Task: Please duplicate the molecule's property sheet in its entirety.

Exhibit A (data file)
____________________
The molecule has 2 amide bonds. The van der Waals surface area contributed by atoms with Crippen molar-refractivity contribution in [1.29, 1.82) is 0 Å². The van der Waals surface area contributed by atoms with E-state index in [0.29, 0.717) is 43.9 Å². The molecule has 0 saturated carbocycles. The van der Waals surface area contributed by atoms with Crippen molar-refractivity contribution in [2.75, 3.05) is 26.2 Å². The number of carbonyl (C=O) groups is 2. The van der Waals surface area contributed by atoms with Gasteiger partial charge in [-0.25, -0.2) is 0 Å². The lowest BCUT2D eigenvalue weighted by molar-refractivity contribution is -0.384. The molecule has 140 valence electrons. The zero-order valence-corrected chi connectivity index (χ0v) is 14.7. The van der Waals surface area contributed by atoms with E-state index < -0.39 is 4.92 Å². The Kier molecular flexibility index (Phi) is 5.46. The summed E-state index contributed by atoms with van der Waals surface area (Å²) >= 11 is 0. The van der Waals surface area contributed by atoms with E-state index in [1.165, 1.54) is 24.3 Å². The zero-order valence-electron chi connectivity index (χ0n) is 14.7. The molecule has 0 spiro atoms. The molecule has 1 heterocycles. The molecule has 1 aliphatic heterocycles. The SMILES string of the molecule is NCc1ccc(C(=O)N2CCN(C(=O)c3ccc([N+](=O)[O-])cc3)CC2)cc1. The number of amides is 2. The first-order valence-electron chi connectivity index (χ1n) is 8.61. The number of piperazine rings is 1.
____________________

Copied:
The molecule has 2 amide bonds. The van der Waals surface area contributed by atoms with Crippen molar-refractivity contribution in [1.29, 1.82) is 0 Å². The van der Waals surface area contributed by atoms with E-state index in [0.29, 0.717) is 43.9 Å². The molecule has 0 saturated carbocycles. The van der Waals surface area contributed by atoms with Crippen molar-refractivity contribution in [2.75, 3.05) is 26.2 Å². The number of carbonyl (C=O) groups is 2. The van der Waals surface area contributed by atoms with Gasteiger partial charge in [-0.25, -0.2) is 0 Å². The lowest BCUT2D eigenvalue weighted by molar-refractivity contribution is -0.384. The molecule has 140 valence electrons. The zero-order valence-corrected chi connectivity index (χ0v) is 14.7. The van der Waals surface area contributed by atoms with E-state index < -0.39 is 4.92 Å². The Kier molecular flexibility index (Phi) is 5.46. The summed E-state index contributed by atoms with van der Waals surface area (Å²) >= 11 is 0. The van der Waals surface area contributed by atoms with E-state index in [1.165, 1.54) is 24.3 Å². The zero-order valence-electron chi connectivity index (χ0n) is 14.7. The molecule has 0 spiro atoms. The molecule has 1 heterocycles. The molecule has 1 aliphatic heterocycles. The SMILES string of the molecule is NCc1ccc(C(=O)N2CCN(C(=O)c3ccc([N+](=O)[O-])cc3)CC2)cc1. The number of amides is 2. The first-order valence-electron chi connectivity index (χ1n) is 8.61. The number of piperazine rings is 1.